(Editor's note: a photo has been removed from this post at the request of the subject.)
I had lunch today at the bar at Murphy's in Virginia-Highland. The bartender gave me the award for asking "the weirdest question anyone has ever asked me in my life." It seemed simple enough to me. Noticing her intense makeup, I asked her how long she had been wearing pink eye shadow. She got very agitated, and my friend had to explain to her that I wasn't insulting her.
Anyway, lunch was good. I had a burger with smoked bacon and Swiss cheese, and a side of too-salty avocado soup. My friend had a grilled salmon sandwich. We resisted the perfect strawberry shortcake.
Murphy's is especially pleasant on a mild day like today. I saw the owners of two popular restaurants dining on the patio together. If a Portuguese barbecue restaurant opens, don't say I didn't tip you off first. You'll have to figure out who they are yourself.
Air America Radio (on channel 167 on XM Satellite Radio and streaming online at AirAmericaRadio.com) has become the first network to schedule a regular vegan animal rights program, "Go Vegan with Bob Linden" (at right). It will air weekends at varying times. For more information, including program archives and podcasts, check out the Go Vegan website.
This year's recipient of the National Restaurant Association's Cornerstone Humanitarian award is Pano Karatassos, owner of Buckhead Life Restaurant Group, which includes local favorites such as Buckhead Diner, Kyma and Veni Vidi Vici.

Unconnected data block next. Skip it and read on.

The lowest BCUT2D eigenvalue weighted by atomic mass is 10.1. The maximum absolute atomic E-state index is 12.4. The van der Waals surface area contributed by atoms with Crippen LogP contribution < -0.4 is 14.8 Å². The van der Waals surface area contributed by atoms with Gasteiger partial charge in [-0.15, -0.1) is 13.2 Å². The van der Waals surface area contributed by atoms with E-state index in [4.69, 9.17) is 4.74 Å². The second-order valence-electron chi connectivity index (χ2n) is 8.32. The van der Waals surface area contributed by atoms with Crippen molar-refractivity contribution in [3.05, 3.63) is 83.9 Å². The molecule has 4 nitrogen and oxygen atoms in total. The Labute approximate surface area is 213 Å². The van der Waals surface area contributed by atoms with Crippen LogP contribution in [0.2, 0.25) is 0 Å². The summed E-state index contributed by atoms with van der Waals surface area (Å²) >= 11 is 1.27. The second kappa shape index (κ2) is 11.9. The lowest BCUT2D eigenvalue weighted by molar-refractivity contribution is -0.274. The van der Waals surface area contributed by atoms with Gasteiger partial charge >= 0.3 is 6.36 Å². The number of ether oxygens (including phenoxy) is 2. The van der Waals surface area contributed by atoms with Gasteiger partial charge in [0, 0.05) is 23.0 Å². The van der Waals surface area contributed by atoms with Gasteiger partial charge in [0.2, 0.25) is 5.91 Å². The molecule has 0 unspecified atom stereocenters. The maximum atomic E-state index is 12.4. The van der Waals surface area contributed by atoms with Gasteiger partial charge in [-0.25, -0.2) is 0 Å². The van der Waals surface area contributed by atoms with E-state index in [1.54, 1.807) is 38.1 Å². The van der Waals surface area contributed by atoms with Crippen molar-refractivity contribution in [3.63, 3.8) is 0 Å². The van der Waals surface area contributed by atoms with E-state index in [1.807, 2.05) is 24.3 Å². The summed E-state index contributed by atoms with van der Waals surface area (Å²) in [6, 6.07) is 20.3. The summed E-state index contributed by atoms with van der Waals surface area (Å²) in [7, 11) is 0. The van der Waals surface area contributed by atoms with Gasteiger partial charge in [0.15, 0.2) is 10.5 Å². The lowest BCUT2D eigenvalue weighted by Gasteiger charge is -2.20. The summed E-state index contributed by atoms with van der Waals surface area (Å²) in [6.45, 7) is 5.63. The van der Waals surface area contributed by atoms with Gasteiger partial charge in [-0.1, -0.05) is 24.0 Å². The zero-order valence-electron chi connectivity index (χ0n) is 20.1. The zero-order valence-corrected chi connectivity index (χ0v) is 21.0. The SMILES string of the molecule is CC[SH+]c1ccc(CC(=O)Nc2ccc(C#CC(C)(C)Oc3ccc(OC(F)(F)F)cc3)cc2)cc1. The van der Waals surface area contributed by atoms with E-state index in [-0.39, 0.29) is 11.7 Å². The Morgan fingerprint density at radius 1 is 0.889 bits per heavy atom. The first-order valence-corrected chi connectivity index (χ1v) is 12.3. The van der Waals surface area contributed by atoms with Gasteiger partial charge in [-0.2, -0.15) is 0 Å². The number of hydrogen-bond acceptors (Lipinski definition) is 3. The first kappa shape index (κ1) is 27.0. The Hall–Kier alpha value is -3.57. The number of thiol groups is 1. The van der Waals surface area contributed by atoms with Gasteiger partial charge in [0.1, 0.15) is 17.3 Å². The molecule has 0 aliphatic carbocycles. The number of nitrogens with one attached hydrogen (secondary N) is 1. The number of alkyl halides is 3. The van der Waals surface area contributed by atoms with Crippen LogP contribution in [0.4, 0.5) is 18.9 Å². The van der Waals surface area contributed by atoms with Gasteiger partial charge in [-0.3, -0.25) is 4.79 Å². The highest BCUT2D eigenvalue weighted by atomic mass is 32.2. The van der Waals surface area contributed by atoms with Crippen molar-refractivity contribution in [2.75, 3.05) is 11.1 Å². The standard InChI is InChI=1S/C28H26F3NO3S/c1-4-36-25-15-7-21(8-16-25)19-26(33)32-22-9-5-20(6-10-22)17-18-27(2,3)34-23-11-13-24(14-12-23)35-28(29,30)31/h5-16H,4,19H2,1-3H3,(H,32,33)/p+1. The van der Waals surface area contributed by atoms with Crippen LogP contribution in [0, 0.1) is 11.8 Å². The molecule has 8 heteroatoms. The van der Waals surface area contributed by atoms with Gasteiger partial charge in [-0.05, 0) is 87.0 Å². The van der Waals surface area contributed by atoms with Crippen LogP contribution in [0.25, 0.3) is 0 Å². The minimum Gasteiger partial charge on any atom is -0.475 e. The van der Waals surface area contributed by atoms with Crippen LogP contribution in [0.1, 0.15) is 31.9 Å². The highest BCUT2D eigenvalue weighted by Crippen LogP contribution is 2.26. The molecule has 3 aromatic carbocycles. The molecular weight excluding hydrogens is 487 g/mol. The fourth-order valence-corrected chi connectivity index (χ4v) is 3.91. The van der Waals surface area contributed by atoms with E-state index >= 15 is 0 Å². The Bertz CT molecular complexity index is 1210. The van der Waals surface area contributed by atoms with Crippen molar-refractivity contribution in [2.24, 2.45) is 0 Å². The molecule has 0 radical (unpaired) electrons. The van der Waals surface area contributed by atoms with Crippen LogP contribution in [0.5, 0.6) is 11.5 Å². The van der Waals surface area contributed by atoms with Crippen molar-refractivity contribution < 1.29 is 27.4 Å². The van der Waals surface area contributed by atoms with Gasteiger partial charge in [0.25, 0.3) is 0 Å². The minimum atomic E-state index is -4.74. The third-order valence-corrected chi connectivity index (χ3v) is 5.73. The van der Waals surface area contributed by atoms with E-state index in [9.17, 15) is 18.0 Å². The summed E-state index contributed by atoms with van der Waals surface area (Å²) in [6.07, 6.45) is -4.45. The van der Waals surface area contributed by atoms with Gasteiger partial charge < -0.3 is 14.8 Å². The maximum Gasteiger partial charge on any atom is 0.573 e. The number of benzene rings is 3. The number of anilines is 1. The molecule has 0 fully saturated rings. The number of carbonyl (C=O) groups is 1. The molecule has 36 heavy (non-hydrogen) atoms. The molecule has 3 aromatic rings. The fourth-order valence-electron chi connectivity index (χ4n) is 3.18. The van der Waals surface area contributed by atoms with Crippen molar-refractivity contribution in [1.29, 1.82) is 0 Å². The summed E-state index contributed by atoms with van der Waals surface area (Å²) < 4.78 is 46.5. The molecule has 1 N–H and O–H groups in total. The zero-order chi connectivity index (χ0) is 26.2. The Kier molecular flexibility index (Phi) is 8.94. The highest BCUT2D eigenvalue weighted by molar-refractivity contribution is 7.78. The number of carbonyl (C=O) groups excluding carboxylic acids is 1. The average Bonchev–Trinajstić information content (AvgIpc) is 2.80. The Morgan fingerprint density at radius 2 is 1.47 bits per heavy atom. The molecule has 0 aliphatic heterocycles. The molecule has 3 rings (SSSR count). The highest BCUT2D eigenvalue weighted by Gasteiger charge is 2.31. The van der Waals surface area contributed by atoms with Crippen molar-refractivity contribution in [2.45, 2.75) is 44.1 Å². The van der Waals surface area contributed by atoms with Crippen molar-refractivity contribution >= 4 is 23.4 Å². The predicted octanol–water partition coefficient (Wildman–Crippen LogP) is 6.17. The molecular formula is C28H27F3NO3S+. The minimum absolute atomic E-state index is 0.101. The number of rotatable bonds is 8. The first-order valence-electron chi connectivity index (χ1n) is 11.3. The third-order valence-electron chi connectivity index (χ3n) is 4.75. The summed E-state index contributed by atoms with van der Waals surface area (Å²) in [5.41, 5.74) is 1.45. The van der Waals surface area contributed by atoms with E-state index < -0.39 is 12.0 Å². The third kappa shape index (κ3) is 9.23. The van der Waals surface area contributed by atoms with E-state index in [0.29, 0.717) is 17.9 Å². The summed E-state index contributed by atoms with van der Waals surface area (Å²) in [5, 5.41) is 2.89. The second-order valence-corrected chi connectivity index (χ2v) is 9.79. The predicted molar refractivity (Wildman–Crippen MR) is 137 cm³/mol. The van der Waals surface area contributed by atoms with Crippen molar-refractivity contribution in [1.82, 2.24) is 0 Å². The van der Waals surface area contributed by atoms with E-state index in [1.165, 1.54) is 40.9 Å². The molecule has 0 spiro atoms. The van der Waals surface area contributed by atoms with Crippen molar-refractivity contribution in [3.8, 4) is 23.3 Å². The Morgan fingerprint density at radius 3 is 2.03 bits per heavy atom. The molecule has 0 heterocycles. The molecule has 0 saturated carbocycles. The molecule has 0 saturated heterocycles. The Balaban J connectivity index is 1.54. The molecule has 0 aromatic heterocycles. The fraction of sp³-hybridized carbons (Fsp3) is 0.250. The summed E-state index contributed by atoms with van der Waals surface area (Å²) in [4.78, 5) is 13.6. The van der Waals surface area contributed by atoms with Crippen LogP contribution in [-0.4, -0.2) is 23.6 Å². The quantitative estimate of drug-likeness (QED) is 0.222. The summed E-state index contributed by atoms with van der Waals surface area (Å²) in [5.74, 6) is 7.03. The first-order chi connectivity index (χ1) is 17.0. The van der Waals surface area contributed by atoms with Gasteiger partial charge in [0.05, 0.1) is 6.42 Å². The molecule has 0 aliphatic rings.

Karatassos has worked with Share Our Strength, an organization working to end hunger, as well as March of Dimes, and helped with the development of a freshly prepared food program for hunger relief. He has also served on the board of Atlantaâs Table and the Culinary Institute of America.
The Cornerstone Humanitarian award includes a $5,000 prize that Karatassos plans to donate to Share Our Strength.
New Mexican green chiles are in season and Taqueria del Sol is stuffing them with cheese and frying them to make the best chile relleno around town. That's the good news. The bad news is that the restaurant isn't likely to have any after Wednesday.
The reason? The immigration brouhaha has created a labor shortage and there's nobody to pick the chiles, which are rotting in the fields, according to folks at the restaurant. The folks at Taqueria have placed another order, so it's not certain they won't get more, but you better go now. They are only available at dinner.
Note: The chiles are not actually on the menu. I had stuffed myself with three of David Waller's mustard-style barbecue tacos at the Cheshire Bridge location before I noticed one of the chiles going to a nearby diner. They are posted on a board above the bar.
The Colonnade on Cheshire Bridge Road is celebrating its 80th anniversary. The longtime favorite Southern spot has redesigned its menu in recent months and some of the classic dishes, like the lamb shank shown above, have been reworked.
The new shank is beautiful â coated with caramelized onions and served over mashed root veggies and mashed potatoes. But mine was quite gamy and fatty. "That's what happens when they let the sheep out to play," my dining companion said, but I'm doubting this is from a free-range animal, although the restaurant is using a free-range bird for its new chicken Marsala.
I'm sticking with the classics here â the fried chicken and fried oysters and shrimp. I'm hoping the gamy lamb was a fluke.
What could be better than a thin-crust cheese pizza heaped with arugula lightly tossed in lemony vinaigrette? This pie, called the "Jackie-O," may be found at Fuel (2012 Hosea L. Williams Drive, 404-373-2778) in Kirkwood.
The restaurant occupies a former Sinclair service station and specializes in thin-crust pizzas with every topping imaginable, including some rather gourmet ones.